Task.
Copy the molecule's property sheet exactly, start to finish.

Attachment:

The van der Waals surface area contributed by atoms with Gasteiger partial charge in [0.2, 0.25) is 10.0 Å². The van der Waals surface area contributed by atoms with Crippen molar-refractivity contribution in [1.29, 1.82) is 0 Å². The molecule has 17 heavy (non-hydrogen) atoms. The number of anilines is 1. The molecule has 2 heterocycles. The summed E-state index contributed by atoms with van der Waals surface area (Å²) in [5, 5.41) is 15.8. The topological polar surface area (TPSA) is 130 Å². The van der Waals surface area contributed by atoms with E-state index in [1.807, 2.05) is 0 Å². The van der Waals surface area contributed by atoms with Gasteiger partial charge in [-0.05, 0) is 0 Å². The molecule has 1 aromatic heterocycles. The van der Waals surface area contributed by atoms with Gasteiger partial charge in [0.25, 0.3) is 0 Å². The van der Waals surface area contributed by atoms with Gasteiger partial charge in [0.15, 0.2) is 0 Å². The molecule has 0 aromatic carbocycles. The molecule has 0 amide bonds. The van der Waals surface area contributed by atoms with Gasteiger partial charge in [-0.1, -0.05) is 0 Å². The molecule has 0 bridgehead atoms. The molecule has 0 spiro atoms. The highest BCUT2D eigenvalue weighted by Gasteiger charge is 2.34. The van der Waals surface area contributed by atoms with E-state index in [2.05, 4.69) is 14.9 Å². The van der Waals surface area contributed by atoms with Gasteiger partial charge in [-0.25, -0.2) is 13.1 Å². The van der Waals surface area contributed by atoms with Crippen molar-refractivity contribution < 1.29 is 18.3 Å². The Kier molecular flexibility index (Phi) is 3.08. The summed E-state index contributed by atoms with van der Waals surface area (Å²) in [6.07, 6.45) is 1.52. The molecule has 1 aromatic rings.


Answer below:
The van der Waals surface area contributed by atoms with Gasteiger partial charge in [0.2, 0.25) is 10.0 Å². The van der Waals surface area contributed by atoms with Crippen molar-refractivity contribution in [1.29, 1.82) is 0 Å². The molecule has 17 heavy (non-hydrogen) atoms. The number of anilines is 1. The molecule has 2 heterocycles. The summed E-state index contributed by atoms with van der Waals surface area (Å²) in [5, 5.41) is 15.8. The topological polar surface area (TPSA) is 130 Å². The van der Waals surface area contributed by atoms with E-state index in [1.807, 2.05) is 0 Å². The van der Waals surface area contributed by atoms with Gasteiger partial charge in [-0.05, 0) is 0 Å². The molecule has 1 aromatic heterocycles. The van der Waals surface area contributed by atoms with Gasteiger partial charge in [0.25, 0.3) is 0 Å². The van der Waals surface area contributed by atoms with Gasteiger partial charge in [0.15, 0.2) is 0 Å². The molecule has 0 aromatic carbocycles. The molecule has 0 amide bonds. The van der Waals surface area contributed by atoms with Gasteiger partial charge in [-0.1, -0.05) is 0 Å². The molecule has 0 bridgehead atoms. The molecule has 0 spiro atoms. The highest BCUT2D eigenvalue weighted by Gasteiger charge is 2.34. The van der Waals surface area contributed by atoms with E-state index in [2.05, 4.69) is 14.9 Å². The van der Waals surface area contributed by atoms with Gasteiger partial charge in [-0.25, -0.2) is 13.1 Å². The van der Waals surface area contributed by atoms with Crippen molar-refractivity contribution < 1.29 is 18.3 Å². The Kier molecular flexibility index (Phi) is 3.08. The summed E-state index contributed by atoms with van der Waals surface area (Å²) in [6.07, 6.45) is 1.52. The molecule has 1 aromatic rings.